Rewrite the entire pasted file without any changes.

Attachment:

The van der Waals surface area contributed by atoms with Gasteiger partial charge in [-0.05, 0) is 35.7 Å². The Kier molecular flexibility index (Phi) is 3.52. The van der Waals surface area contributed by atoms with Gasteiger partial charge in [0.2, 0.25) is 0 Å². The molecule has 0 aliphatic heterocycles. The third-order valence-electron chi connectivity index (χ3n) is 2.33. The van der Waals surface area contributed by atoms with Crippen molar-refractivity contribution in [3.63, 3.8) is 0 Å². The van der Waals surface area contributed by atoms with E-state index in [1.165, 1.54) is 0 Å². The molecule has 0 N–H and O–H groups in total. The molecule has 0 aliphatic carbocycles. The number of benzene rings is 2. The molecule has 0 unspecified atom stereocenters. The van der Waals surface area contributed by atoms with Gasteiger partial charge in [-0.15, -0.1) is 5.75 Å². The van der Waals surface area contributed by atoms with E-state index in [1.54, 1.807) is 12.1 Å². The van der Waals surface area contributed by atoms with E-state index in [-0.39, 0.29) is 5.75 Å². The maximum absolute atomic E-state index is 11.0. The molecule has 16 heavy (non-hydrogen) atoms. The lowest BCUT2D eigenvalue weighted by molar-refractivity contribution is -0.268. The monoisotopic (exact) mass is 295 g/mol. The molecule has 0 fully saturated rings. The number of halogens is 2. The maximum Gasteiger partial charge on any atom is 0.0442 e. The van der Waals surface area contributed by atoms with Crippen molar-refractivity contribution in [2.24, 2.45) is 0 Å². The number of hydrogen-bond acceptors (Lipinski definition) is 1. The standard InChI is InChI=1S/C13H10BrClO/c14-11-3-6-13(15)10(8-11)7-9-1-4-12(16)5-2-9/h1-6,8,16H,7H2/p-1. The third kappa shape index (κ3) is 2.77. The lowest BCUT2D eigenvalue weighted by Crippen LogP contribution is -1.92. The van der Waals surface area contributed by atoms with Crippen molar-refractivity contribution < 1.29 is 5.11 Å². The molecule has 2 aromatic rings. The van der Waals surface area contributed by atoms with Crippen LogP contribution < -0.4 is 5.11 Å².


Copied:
The van der Waals surface area contributed by atoms with Gasteiger partial charge in [-0.05, 0) is 35.7 Å². The Kier molecular flexibility index (Phi) is 3.52. The van der Waals surface area contributed by atoms with Gasteiger partial charge in [0.2, 0.25) is 0 Å². The molecule has 0 aliphatic heterocycles. The third-order valence-electron chi connectivity index (χ3n) is 2.33. The van der Waals surface area contributed by atoms with Crippen molar-refractivity contribution in [3.63, 3.8) is 0 Å². The van der Waals surface area contributed by atoms with E-state index in [1.165, 1.54) is 0 Å². The molecule has 0 N–H and O–H groups in total. The molecule has 0 aliphatic carbocycles. The number of benzene rings is 2. The molecule has 0 unspecified atom stereocenters. The van der Waals surface area contributed by atoms with Gasteiger partial charge in [-0.15, -0.1) is 5.75 Å². The van der Waals surface area contributed by atoms with E-state index in [1.54, 1.807) is 12.1 Å². The van der Waals surface area contributed by atoms with E-state index in [-0.39, 0.29) is 5.75 Å². The maximum absolute atomic E-state index is 11.0. The molecule has 16 heavy (non-hydrogen) atoms. The lowest BCUT2D eigenvalue weighted by molar-refractivity contribution is -0.268. The monoisotopic (exact) mass is 295 g/mol. The molecule has 0 fully saturated rings. The number of halogens is 2. The maximum Gasteiger partial charge on any atom is 0.0442 e. The van der Waals surface area contributed by atoms with Crippen molar-refractivity contribution in [2.24, 2.45) is 0 Å². The number of hydrogen-bond acceptors (Lipinski definition) is 1. The standard InChI is InChI=1S/C13H10BrClO/c14-11-3-6-13(15)10(8-11)7-9-1-4-12(16)5-2-9/h1-6,8,16H,7H2/p-1. The third kappa shape index (κ3) is 2.77. The lowest BCUT2D eigenvalue weighted by Crippen LogP contribution is -1.92. The van der Waals surface area contributed by atoms with Crippen molar-refractivity contribution < 1.29 is 5.11 Å². The molecule has 2 aromatic rings. The van der Waals surface area contributed by atoms with Crippen LogP contribution < -0.4 is 5.11 Å².